Music on Yom Ha-Atzma’ut II

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There is an excerpt posted online from a book by R. Shmuel Katz, author of the more popular Kedoshim Tihyu, about the first seventy years of the Chief Rabbinate of Israel. The passage excerpted is regarding Yom ha-Atzma’ut and the official attitude of the Chief Rabbinate.

R. Katz records that, at first, the Chief Rabbinate declared that Yom ha-Atzma’ut has the status of Lag ba-Omer and, therefore, shaving, weddings, etc. are permitted on the holiday. This was declared on 11 Nissan, 5709 (April 12, 1949) in an announcement in the newspaper Ha-Tzofeh.

However, there was a subsequent meeting during the intermediary days of Pesah that year, on 18 Nissan, 5709 (April 19, 1949), in which it was decided that inter alia the regular sefirah prohibitions should be maintained and the issue should be re-examined when Jerusalem is fully in Israeli possession. This retraction was also published in Ha-Tzofeh.

Unfortunately, the excerpt does not continue to the period after the Six Day War so I cannot report of any changes in the Chief Rabbinate’s ruling. There is, however, posted online a ruling by Chief Rabbis Isser Yehuda Unterman and Yitzhak Nissim that one should not observe the sefirah mourning on Yom Yerushalayim, 28 Iyar. However, that ruling explicitly takes into account that many have the custom not to observe the mourning restrictions after Lag ba-Omer anyway.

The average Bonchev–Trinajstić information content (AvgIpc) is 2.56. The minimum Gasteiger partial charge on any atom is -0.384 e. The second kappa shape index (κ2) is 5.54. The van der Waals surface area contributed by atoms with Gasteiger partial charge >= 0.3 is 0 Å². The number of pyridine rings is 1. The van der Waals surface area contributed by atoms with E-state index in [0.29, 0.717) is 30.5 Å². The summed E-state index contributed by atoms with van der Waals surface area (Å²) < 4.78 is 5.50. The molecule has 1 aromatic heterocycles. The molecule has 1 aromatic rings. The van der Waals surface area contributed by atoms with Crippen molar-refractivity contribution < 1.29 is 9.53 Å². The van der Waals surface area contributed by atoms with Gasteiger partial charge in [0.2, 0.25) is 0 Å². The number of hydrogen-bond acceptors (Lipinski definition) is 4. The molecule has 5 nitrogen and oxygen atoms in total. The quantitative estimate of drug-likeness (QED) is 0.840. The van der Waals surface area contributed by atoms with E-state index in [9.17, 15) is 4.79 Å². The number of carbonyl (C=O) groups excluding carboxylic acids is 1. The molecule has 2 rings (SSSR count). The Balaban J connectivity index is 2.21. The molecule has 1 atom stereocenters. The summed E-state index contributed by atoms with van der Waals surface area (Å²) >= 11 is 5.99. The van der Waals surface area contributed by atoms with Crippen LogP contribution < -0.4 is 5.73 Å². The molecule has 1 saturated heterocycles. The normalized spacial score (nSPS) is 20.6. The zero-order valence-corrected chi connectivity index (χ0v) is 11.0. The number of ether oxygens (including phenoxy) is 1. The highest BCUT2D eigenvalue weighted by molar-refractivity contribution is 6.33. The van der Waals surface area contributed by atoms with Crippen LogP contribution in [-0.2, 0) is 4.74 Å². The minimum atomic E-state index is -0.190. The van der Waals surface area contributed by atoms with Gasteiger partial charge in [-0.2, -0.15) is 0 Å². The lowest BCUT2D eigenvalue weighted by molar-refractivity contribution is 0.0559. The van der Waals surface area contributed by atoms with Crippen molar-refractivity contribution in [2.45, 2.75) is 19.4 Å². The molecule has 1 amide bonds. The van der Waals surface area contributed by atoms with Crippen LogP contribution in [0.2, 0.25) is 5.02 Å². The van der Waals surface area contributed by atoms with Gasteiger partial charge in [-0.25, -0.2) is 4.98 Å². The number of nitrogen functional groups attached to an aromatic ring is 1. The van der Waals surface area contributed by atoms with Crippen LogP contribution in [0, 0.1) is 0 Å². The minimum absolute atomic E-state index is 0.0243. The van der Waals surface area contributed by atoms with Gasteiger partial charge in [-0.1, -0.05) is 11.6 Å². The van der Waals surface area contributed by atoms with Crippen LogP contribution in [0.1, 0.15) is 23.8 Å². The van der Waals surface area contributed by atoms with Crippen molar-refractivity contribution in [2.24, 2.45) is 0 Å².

In the synagogue calendar published by Mekhon Shlomo and arranged by R. Yehuda Eisenberg it says in the entry for Yom ha-Atzma’ut that Chief Rabbi Yitzhak Nissim permits shaving on that day.

About Gil Student

Rabbi Gil Student is the Publisher and Editor-in-Chief of, a leading website on Orthodox Jewish scholarly subjects, and the Book Editor of the Orthodox Union’s Jewish Action magazine. He writes a popular column on issues of Jewish law and thought featured in newspapers and magazines, including The Jewish Link, The Jewish Echo and The Vues. In the past, he has served as the President of the small Jewish publisher Yashar Books and as the Managing Editor of OU Press. Rabbi Student serves on the Executive Committee of the Rabbinical Council of America. He also serves on the Editorial Boards of Jewish Action magazine, the Journal of Halacha and Contemporary Society and the Achieve Journal of Behavioral Health, Religion & Community, as well as the Board of OU Press. He has published five English books, the most recent titled Search Engine volume 2: Finding Meaning in Jewish Texts -- Jewish Leadership, and served as the American editor for Morasha Kehillat Yaakov: Essays in Honour of Chief Rabbi Lord Jonathan Sacks.

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